Wednesday, May 7, 2014

Folks Behind the Music - Scott Alisoglu Outburn Magazine and Clawhammer PR

Start at the beginning, how did you get started with this crazy idea of being involved in music?

I don’t recall the actual thought process, but sometime around 2000-2001 I decided I should write a review of a gig in Kansas City, MO that featured Pantera, Morbid Angel, Soulfly, and Nothingface, which ran on a few on-line zines.  From that point forward I was hooked as far as doing more than just being an obsessed/informed fan was concerned, which included writing for LiveMetal.com (now defunct) and a few other zines before I landed my first paying gig with Pit Magazine. That led to writing for Metal Maniacs, Unrestrained, Blabbermouth, Outburn, and other outlets.  Due to the time constraints of ClawHammer PR and my day job I now only write for Outburn.

As for ClawHammer PR, that began as an idea forged in alcohol on my back patio with Ryan Ogle in 2008. We both had been writing for several years and dealing extensively with publicists that ranged from exceptional to laughable. After Adrian Bromley died (R.I.P.) John McCentee (Incantation) contacted us about taking over promotion for his Ibex Moon Records label since Adrian had been doing it; a bittersweet situation for sure, but we accepted and that for all intents and purposes kicked ClawHammer PR into high gear. The rest is history.

We're all the product of our musical past. What's your musical history? First album you ever bought? First musical epiphany moment? First album that terrified the hell out of you?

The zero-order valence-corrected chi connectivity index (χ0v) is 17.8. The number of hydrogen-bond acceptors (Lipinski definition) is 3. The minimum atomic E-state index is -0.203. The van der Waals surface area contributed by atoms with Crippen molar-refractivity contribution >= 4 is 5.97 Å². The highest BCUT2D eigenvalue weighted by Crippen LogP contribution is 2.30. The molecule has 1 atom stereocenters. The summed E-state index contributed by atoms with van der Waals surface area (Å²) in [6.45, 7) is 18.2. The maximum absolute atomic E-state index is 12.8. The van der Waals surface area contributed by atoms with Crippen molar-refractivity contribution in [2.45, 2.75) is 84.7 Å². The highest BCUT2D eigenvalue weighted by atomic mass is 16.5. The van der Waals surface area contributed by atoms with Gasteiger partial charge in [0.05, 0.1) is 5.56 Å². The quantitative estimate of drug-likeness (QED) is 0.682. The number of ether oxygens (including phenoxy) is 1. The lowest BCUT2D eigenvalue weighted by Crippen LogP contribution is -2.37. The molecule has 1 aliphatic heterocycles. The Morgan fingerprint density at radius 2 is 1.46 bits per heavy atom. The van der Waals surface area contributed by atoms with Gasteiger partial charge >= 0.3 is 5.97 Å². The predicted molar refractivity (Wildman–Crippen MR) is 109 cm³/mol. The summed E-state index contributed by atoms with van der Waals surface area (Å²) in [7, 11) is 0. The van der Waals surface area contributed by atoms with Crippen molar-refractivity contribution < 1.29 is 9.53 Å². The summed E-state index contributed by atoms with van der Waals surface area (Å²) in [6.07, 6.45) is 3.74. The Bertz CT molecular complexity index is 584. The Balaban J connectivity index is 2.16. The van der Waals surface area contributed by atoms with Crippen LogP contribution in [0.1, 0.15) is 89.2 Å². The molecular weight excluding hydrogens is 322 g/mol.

It’s a long and deep one, ha ha.  It began in the late 70s when I could always hear my older brother’s 8-tracks blaring from his room:  Kiss, Aerosmith, Foghat, Ted Nugent, you name it. That led to what I think was my first album purchase, Ted Nugent’s Cat Scratch Fever, which I worship to this day. Some other early albums I purchased included Black Sabbath’s Paranoid and AC/DC’s Let There be Rock.  The epiphany probably involved hearing the power of Cat Scratch Fever and Double Live Gonzo at high volume in my brother’s Duster, but I’m sure I’m forgetting some others. The first album that terrified me was Black Sabbath’s self-titled debut; the cover art alone creeped me the hell out. The only other one I recall truly chilling me to the bone was Mercyful Fate’s Don’t Break the Oath. I had never heard anything even close to that, whether the lyrical content, album cover, or King Diamond’s otherworldly vocals. I find it amusing now since stuff like didn’t even phase me as the years went on.

What's last album to grab you by the throat and insist you listen?